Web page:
The program of American string quartets at the National Gallery of Art last night was dominated by two works from the romantic-impressionist mode of the '30s and '40s. That's the school that produced what is by far the most famous piece of American chamber music, the adagio from Samuel Barber's Quartet, better known in its orchestral garb as the Adagio for Strings.

Last night's works, which were played as part of the gallery's 39th American Music Festival, weren't of such individuality or sustained intensity as the Barber, but in places they did not suffer greatly by comparison.

One adagio, the slow movement of Robert Palmer's Quartet No. 2 ("In Memory of Natalie Koussevitsky") was especially distinguished; the work was an early one commissioned in 1943 by Serge Koussevitsky and recently revised. It begins with a melancholy, long-lined song in the low strings that keeps returning in different forms and finally disperses. Unlike most of what was heard last night, this movement is more than just listenable, well-crafted music. It grabs and holds you. Throughout, the Palmer had a stronger pulse than the other works.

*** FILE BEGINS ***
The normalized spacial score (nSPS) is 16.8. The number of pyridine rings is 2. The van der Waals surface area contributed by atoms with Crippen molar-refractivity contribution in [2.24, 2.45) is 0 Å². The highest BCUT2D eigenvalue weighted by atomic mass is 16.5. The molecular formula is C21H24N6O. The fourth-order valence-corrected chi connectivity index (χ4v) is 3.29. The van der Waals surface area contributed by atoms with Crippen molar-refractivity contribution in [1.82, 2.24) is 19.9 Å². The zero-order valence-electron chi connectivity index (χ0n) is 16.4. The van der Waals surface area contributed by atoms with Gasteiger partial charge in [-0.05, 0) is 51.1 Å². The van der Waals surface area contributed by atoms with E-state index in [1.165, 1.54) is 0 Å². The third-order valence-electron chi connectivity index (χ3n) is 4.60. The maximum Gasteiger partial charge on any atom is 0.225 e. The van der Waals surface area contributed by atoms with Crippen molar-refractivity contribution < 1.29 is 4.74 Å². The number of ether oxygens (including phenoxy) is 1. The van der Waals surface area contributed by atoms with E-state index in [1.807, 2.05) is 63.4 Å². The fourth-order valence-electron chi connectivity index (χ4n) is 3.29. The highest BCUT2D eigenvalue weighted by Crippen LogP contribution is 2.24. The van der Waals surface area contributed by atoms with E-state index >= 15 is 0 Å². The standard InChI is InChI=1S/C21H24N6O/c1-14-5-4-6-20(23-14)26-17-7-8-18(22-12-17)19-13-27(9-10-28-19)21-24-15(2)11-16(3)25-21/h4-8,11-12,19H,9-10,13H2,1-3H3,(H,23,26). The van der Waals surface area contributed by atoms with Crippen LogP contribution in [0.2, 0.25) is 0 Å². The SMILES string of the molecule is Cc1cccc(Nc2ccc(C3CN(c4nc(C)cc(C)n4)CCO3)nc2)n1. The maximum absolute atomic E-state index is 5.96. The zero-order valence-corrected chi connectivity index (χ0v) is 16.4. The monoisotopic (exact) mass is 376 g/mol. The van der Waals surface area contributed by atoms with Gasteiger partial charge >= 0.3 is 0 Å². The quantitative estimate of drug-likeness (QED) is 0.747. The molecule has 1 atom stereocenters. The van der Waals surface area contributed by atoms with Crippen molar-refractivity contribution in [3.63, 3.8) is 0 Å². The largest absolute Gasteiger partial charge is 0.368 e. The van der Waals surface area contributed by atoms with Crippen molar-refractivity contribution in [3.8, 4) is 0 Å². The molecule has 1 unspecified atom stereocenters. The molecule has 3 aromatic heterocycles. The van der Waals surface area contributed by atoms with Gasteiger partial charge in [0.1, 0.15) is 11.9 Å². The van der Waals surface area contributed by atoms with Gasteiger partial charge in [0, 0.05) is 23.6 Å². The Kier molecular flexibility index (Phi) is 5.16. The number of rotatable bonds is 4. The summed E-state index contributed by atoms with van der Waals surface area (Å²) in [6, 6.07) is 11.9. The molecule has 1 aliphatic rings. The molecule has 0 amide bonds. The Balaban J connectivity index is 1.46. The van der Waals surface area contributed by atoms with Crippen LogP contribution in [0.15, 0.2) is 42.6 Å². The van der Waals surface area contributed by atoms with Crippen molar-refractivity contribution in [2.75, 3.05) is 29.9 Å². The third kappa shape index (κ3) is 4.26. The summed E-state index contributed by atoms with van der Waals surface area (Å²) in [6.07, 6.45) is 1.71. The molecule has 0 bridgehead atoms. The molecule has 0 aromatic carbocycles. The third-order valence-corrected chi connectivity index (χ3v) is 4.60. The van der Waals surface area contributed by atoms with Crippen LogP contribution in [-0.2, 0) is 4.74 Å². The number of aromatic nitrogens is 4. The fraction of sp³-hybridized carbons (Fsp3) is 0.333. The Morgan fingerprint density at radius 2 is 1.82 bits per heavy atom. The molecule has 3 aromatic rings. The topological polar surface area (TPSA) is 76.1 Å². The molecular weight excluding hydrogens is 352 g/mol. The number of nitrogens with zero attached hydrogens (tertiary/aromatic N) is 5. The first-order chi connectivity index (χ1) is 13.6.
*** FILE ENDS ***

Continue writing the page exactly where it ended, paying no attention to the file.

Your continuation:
The Quincy Porter Quartet sounded as though it was derived from the quartets of Debussy and Ravel. The principal subject was usually in the first violin; the other instruments gave support that was more atmospheric than aggressive.

Opening the program was a recent quartet by James Willey that was neither entirely tonal nor entirely atonal, though it was more the former. Willey was particularly preoccupied with sonorities in this six-section work of one movement; the sections shared a common progression of notes. The composition was tight and fleet.

The Tremont String Quartet was assured and idiomatic. But matters of balance and texture are hard to judge in so reverberant a room as the East Garden Court.